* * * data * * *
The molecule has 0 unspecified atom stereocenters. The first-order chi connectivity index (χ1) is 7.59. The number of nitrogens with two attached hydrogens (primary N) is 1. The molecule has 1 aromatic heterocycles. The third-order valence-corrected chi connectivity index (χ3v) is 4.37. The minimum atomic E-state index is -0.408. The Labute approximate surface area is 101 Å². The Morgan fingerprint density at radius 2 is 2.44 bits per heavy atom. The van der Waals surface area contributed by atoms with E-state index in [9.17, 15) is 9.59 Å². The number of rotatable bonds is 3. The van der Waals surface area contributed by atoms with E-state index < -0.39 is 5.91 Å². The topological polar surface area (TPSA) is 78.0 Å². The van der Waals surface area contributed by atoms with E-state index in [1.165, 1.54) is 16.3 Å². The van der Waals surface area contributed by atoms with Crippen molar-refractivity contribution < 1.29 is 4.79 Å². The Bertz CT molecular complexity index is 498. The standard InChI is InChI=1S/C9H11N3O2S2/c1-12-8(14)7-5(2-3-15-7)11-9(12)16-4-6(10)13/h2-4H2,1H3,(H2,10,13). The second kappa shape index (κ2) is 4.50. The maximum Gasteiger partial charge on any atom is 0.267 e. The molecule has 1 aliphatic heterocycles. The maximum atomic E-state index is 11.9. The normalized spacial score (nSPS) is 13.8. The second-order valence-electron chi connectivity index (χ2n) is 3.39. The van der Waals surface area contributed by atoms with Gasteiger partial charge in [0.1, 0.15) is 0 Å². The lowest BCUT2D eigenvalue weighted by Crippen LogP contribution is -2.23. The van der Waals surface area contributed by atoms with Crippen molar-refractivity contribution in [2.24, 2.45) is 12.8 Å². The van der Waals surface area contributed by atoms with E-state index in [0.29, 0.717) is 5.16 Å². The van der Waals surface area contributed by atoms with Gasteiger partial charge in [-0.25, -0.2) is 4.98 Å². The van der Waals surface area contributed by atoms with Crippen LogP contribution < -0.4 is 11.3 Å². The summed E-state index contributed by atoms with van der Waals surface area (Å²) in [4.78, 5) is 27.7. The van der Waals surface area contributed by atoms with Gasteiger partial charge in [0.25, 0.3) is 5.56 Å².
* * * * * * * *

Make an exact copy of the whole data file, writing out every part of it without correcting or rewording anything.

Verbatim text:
The molecule has 0 unspecified atom stereocenters. The first-order chi connectivity index (χ1) is 7.59. The number of nitrogens with two attached hydrogens (primary N) is 1. The molecule has 1 aromatic heterocycles. The third-order valence-corrected chi connectivity index (χ3v) is 4.37. The minimum atomic E-state index is -0.408. The Labute approximate surface area is 101 Å². The Morgan fingerprint density at radius 2 is 2.44 bits per heavy atom. The van der Waals surface area contributed by atoms with E-state index in [9.17, 15) is 9.59 Å². The number of rotatable bonds is 3. The van der Waals surface area contributed by atoms with E-state index < -0.39 is 5.91 Å². The topological polar surface area (TPSA) is 78.0 Å². The van der Waals surface area contributed by atoms with E-state index in [1.165, 1.54) is 16.3 Å². The van der Waals surface area contributed by atoms with Crippen molar-refractivity contribution < 1.29 is 4.79 Å². The Bertz CT molecular complexity index is 498. The standard InChI is InChI=1S/C9H11N3O2S2/c1-12-8(14)7-5(2-3-15-7)11-9(12)16-4-6(10)13/h2-4H2,1H3,(H2,10,13). The second kappa shape index (κ2) is 4.50. The maximum Gasteiger partial charge on any atom is 0.267 e. The molecule has 1 aliphatic heterocycles. The maximum atomic E-state index is 11.9. The normalized spacial score (nSPS) is 13.8. The second-order valence-electron chi connectivity index (χ2n) is 3.39. The van der Waals surface area contributed by atoms with Gasteiger partial charge in [0.1, 0.15) is 0 Å². The lowest BCUT2D eigenvalue weighted by Crippen LogP contribution is -2.23. The van der Waals surface area contributed by atoms with Crippen molar-refractivity contribution in [2.24, 2.45) is 12.8 Å². The van der Waals surface area contributed by atoms with E-state index in [0.29, 0.717) is 5.16 Å². The van der Waals surface area contributed by atoms with Gasteiger partial charge in [-0.25, -0.2) is 4.98 Å². The van der Waals surface area contributed by atoms with Crippen LogP contribution < -0.4 is 11.3 Å². The summed E-state index contributed by atoms with van der Waals surface area (Å²) in [4.78, 5) is 27.7. The van der Waals surface area contributed by atoms with Gasteiger partial charge in [0.25, 0.3) is 5.56 Å².